Making a copy of data – sounds easy enough. But what kind of data should you be copying? Ideally, any data that is important to your business and is crucial to maintaining its day-to-day operations should be copied (backed up) on a regular basis. Depending on your business requirements, this data could include (but is not limited to):
- Signed Contracts
- Financial Records
- Word and Excel Templates
- Emails or Text Messages
- Customer Records
- Completed Project Works
- Engineered Drawings
The list is endless and is completely dependent on your business type and its operational requirements. The important thing to remember is that you will want to make sure you have copies of any data that, if they suddenly were deleted, held for ransom, or deemed unrecoverable, you would need to get your business back up and running again.
Data backups aren’t just limited to desktop computers either. Every electronic device that you use for business (and personal!) reasons should be backed up regularly. This means everything from laptops, tablets, and even your cell phone should be considered when you’re setting up your backup schedule and program.
I’ve already stressed that backups are important. After all, what is your business without its most important asset – its data?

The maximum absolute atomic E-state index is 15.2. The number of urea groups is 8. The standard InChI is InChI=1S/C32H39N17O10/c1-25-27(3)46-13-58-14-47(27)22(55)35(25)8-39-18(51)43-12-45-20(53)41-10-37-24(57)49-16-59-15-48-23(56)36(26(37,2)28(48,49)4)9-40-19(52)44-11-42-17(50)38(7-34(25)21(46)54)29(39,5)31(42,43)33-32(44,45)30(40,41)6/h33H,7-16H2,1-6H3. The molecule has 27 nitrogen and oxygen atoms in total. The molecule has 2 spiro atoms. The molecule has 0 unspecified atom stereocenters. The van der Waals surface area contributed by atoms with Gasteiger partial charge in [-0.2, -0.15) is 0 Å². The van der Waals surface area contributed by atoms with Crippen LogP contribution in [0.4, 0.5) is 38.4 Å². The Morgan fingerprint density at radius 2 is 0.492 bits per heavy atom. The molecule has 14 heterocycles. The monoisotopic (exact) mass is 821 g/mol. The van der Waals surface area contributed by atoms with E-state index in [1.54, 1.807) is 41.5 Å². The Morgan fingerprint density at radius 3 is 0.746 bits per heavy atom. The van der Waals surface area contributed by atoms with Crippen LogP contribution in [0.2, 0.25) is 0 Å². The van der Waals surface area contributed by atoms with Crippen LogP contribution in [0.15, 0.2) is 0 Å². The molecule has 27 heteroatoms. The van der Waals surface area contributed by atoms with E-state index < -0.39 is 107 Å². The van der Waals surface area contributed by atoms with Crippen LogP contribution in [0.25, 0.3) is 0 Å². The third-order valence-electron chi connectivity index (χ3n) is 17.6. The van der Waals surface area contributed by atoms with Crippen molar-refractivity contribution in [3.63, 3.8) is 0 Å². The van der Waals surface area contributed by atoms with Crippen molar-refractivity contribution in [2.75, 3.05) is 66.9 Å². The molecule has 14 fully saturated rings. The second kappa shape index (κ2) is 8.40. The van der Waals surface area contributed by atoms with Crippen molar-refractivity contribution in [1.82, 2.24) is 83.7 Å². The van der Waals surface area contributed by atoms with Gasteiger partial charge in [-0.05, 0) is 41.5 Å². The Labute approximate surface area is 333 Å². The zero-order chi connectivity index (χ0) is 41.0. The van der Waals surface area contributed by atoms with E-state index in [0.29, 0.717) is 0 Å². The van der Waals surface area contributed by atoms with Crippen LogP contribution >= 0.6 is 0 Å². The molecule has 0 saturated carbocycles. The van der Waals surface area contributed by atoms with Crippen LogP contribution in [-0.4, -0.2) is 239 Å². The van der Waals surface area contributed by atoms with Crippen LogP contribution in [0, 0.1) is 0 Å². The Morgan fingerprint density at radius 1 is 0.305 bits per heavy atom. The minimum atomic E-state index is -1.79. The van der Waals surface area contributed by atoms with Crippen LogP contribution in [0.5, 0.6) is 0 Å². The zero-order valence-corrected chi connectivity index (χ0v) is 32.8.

Things happen. They happen when we least expect it to, and the only way to mitigate any potential damage to your data is to ensure that you have a current backup of it. It will give you a chance to recover and keep on keeping on! So, what exactly could happen to your data?
It could be…
- deleted by an employee, accidentally or intentionally.
- destroyed by a fire or flood.
- corrupted or rendered unrecoverable when a device fails, or there’s a hardware/software failure.
- held for ransomware in a cyber-attack.
None of these are great scenarios, but if you prepare for the worst, you’ll be well positioned if something does occur.
Types of Backups
One might figure that a backup is a backup is a backup. As I’ve come to discover in my cyber security journey, there are actually several types of backups! They include:
- Full Backups: This is probably the most common type of backup. As the name implies, a full backup is when all data (files and folders) on a system is backed up. Depending on the volume of data you have a full backup can take longer to complete and may need more space to be stored on than other types of backups.